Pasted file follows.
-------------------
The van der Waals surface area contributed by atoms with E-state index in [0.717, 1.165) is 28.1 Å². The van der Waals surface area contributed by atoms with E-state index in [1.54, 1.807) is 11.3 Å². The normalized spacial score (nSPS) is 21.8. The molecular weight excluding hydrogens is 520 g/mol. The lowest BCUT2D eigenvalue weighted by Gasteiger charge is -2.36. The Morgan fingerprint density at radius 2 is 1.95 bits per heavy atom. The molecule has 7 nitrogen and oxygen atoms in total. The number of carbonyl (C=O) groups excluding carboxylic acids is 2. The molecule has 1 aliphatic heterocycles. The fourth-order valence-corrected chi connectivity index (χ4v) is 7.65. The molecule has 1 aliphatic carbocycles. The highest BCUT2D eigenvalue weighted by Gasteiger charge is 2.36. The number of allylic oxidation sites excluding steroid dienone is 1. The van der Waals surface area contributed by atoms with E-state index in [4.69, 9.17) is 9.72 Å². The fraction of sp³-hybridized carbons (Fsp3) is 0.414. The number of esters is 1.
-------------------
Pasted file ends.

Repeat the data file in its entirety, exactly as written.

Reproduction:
The van der Waals surface area contributed by atoms with E-state index in [0.717, 1.165) is 28.1 Å². The van der Waals surface area contributed by atoms with E-state index in [1.54, 1.807) is 11.3 Å². The normalized spacial score (nSPS) is 21.8. The molecular weight excluding hydrogens is 520 g/mol. The lowest BCUT2D eigenvalue weighted by Gasteiger charge is -2.36. The Morgan fingerprint density at radius 2 is 1.95 bits per heavy atom. The molecule has 7 nitrogen and oxygen atoms in total. The number of carbonyl (C=O) groups excluding carboxylic acids is 2. The molecule has 1 aliphatic heterocycles. The fourth-order valence-corrected chi connectivity index (χ4v) is 7.65. The molecule has 1 aliphatic carbocycles. The highest BCUT2D eigenvalue weighted by Gasteiger charge is 2.36. The number of allylic oxidation sites excluding steroid dienone is 1. The van der Waals surface area contributed by atoms with E-state index in [4.69, 9.17) is 9.72 Å². The fraction of sp³-hybridized carbons (Fsp3) is 0.414. The number of esters is 1.